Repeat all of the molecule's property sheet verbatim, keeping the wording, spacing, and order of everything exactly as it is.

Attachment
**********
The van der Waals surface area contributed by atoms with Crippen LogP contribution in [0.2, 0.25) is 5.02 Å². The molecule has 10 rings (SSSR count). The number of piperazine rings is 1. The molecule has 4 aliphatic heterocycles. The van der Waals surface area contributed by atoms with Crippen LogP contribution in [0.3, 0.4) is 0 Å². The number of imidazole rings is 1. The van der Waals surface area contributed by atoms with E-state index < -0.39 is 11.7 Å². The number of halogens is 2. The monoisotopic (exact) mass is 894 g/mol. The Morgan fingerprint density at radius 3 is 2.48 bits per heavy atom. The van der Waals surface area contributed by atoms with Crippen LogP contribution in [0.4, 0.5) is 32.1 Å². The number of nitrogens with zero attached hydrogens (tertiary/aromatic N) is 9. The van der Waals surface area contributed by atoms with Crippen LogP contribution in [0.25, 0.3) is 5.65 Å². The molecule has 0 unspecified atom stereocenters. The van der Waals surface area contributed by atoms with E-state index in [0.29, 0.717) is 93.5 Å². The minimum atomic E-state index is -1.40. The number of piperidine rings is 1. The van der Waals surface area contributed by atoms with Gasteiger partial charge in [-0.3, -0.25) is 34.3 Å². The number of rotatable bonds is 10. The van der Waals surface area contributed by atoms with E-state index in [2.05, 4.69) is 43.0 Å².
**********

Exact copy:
The van der Waals surface area contributed by atoms with Crippen LogP contribution in [0.2, 0.25) is 5.02 Å². The molecule has 10 rings (SSSR count). The number of piperazine rings is 1. The molecule has 4 aliphatic heterocycles. The van der Waals surface area contributed by atoms with Crippen LogP contribution in [0.3, 0.4) is 0 Å². The number of imidazole rings is 1. The van der Waals surface area contributed by atoms with E-state index < -0.39 is 11.7 Å². The number of halogens is 2. The monoisotopic (exact) mass is 894 g/mol. The Morgan fingerprint density at radius 3 is 2.48 bits per heavy atom. The van der Waals surface area contributed by atoms with Crippen LogP contribution in [0.4, 0.5) is 32.1 Å². The number of nitrogens with zero attached hydrogens (tertiary/aromatic N) is 9. The van der Waals surface area contributed by atoms with Crippen LogP contribution in [0.25, 0.3) is 5.65 Å². The molecule has 0 unspecified atom stereocenters. The van der Waals surface area contributed by atoms with E-state index in [0.29, 0.717) is 93.5 Å². The minimum atomic E-state index is -1.40. The number of piperidine rings is 1. The van der Waals surface area contributed by atoms with Gasteiger partial charge in [-0.3, -0.25) is 34.3 Å². The number of rotatable bonds is 10. The van der Waals surface area contributed by atoms with E-state index in [2.05, 4.69) is 43.0 Å².